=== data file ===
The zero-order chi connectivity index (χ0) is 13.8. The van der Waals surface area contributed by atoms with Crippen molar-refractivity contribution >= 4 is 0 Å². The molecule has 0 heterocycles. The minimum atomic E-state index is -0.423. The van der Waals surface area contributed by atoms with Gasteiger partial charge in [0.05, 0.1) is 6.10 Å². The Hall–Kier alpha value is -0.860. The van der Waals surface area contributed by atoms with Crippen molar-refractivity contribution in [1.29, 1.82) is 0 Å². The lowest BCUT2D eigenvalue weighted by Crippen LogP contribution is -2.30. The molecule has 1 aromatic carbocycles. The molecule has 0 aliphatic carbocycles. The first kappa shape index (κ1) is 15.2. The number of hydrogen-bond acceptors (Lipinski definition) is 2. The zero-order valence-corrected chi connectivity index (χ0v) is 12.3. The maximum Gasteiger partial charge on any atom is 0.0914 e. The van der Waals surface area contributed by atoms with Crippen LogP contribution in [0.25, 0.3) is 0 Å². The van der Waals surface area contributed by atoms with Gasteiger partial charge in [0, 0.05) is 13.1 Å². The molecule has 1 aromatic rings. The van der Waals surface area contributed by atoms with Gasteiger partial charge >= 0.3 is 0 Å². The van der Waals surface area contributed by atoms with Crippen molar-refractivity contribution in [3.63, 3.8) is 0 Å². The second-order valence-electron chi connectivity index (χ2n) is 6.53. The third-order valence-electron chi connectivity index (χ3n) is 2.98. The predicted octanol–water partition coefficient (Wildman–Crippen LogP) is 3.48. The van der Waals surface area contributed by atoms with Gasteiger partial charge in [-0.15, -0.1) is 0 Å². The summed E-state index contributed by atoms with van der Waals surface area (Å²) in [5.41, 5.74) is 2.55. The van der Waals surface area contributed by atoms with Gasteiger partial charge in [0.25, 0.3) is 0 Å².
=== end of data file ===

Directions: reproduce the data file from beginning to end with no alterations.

The zero-order chi connectivity index (χ0) is 13.8. The van der Waals surface area contributed by atoms with Crippen molar-refractivity contribution >= 4 is 0 Å². The molecule has 0 heterocycles. The minimum atomic E-state index is -0.423. The van der Waals surface area contributed by atoms with Gasteiger partial charge in [0.05, 0.1) is 6.10 Å². The Hall–Kier alpha value is -0.860. The van der Waals surface area contributed by atoms with Crippen molar-refractivity contribution in [1.29, 1.82) is 0 Å². The lowest BCUT2D eigenvalue weighted by Crippen LogP contribution is -2.30. The molecule has 1 aromatic carbocycles. The molecule has 0 aliphatic carbocycles. The first kappa shape index (κ1) is 15.2. The number of hydrogen-bond acceptors (Lipinski definition) is 2. The zero-order valence-corrected chi connectivity index (χ0v) is 12.3. The maximum Gasteiger partial charge on any atom is 0.0914 e. The van der Waals surface area contributed by atoms with Crippen LogP contribution in [0.25, 0.3) is 0 Å². The van der Waals surface area contributed by atoms with Gasteiger partial charge in [0, 0.05) is 13.1 Å². The molecule has 1 aromatic rings. The van der Waals surface area contributed by atoms with Gasteiger partial charge >= 0.3 is 0 Å². The van der Waals surface area contributed by atoms with Crippen molar-refractivity contribution in [3.63, 3.8) is 0 Å². The second-order valence-electron chi connectivity index (χ2n) is 6.53. The third-order valence-electron chi connectivity index (χ3n) is 2.98. The predicted octanol–water partition coefficient (Wildman–Crippen LogP) is 3.48. The van der Waals surface area contributed by atoms with Gasteiger partial charge in [-0.15, -0.1) is 0 Å². The summed E-state index contributed by atoms with van der Waals surface area (Å²) in [5.41, 5.74) is 2.55. The van der Waals surface area contributed by atoms with Gasteiger partial charge in [0.25, 0.3) is 0 Å².